Christian Gerhaher has a beautiful voice, he is fortunate in his accompanist, he is clearly a very self-effacing fellow and he loves the music he sings. His Wigmore Hall recitals attract packed houses, a rather fervid atmosphere and sometimes embarrassingly adoring reviews. Gerhaher is the very embodiment of the old-fashioned recitalist – formal in his white tie and tails, eschewing gesture and external manifestation of feeling, his lovely voice seldom wringing too much nuance out of a phrase, and his stage presence reassuring.
The programme was varied, with a few delightful Schubert lollipops to assure the faithful that they may drink from the divine fountain before they need to get involved with anything more taxing. It’s just about as corny as you can get, to begin a recital with ‘Sei mir gegrüsst’ with its sweet sentiments and seemingly never-ending repetitions – Gerhaher sang it rather nasally (incipient cold, perhaps?) and it took Gerold Huber a while to get into his stride. ‘Lachen und Weinen’ is a superficially jolly song, but the final line ‘Muss ich dich fragen, o Herz’ suggests sadness, not really brought out here.
‘Du bist die Ruh’ was a showcase for Gerhaher’s mellifluous legato line and capacity for hushed singing, although I would have liked a more marked diminuendo on the second ‘erhellt.’ Huber played it exquisitely, his earlier hesitation quite forgotten. It’s a treat to hear ‘Greisengesang’ in concert, especially when it’s sung and played with as much devotion as it was here.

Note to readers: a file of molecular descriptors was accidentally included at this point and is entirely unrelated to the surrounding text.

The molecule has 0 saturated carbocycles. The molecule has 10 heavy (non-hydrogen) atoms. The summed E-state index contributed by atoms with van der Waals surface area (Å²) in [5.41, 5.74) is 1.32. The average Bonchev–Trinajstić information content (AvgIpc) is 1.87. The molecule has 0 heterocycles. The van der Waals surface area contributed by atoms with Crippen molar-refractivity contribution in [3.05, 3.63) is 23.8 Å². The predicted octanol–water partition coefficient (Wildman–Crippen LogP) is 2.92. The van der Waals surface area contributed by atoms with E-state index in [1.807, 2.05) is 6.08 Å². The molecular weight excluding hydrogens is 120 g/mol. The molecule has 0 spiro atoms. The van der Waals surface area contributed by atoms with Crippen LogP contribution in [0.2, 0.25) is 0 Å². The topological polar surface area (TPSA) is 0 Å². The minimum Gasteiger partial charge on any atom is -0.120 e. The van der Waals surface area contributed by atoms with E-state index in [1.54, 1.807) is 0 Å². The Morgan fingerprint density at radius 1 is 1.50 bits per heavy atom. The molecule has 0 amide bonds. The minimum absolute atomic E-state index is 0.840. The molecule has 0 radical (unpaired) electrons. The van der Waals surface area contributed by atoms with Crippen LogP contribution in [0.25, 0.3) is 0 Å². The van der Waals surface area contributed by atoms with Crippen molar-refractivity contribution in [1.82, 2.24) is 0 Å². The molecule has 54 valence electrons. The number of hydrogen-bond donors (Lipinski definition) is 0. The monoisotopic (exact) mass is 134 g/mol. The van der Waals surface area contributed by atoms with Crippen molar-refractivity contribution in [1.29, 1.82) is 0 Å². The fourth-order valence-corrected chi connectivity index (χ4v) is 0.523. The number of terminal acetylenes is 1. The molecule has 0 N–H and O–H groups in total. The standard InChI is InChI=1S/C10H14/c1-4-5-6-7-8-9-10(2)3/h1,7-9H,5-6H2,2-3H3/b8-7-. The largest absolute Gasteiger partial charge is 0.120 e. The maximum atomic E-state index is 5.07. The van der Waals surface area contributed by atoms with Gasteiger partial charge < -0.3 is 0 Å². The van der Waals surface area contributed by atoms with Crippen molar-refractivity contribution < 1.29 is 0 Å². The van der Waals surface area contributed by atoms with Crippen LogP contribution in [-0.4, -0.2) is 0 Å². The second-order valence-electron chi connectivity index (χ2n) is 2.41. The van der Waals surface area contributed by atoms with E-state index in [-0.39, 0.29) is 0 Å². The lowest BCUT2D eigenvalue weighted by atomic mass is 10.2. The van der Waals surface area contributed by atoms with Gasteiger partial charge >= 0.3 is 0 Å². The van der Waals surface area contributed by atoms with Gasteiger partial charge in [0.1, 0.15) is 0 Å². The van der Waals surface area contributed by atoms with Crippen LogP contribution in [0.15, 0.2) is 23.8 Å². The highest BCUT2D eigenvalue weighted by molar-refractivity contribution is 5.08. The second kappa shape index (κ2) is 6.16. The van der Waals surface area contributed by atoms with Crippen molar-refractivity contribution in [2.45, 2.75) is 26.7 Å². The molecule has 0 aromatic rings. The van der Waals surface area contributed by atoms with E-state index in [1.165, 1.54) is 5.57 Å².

The centre of the recital’s first half was the premiere of Wolfgang Rihm’s Tasso-Gedanken, which was written for Gerhaher. It’s perhaps even more demanding for both performers and audiences than Rihm’s earlier vocal works, employing as it does a mixture of quasi-lyrical phrasing, Sprechgesang and narrative monologue to tell the story of the poet presented in Goethe’s play Torquato Tasso. In some ways it’s about patronage and the ownership of art, a key preoccupation of the early Romantic period, when the public face of poetry was coming to be superseded by the egotistical individual. It’s a powerful, uncompromising work which demands exactly the qualities which define this Lieder partnership, and it made quite an impact.
Alban Berg and Hugo Wolf formed the core of the recital’s second half, with Huber’s playing of the nachspiel to Wolf’s ‘Begegnung’ and ‘Auf ein altes Bild’ the most memorable moments, especially in the latter’s noble solemnity. These Mörike settings are well suited to Gerhaher’s voice and style, at once acerbic and mellifluous, and ‘Schlafendes Jesuskind’ showed him at his best. Berg’s Vier Lieder,Op. 2 were less ideal although ‘Warm die Lüfte’ had just the right melancholic edge. Perhaps the evening’s finest singing came in the second encore, a wonderfully free and ebullient ‘Der Einsame’ (Schubert) with both singer and pianist relishing every note.
Gerhaher and Huber will return to the Wigmore with Winterreise on January 16th; expect to be trampled underfoot in the rush for tickets.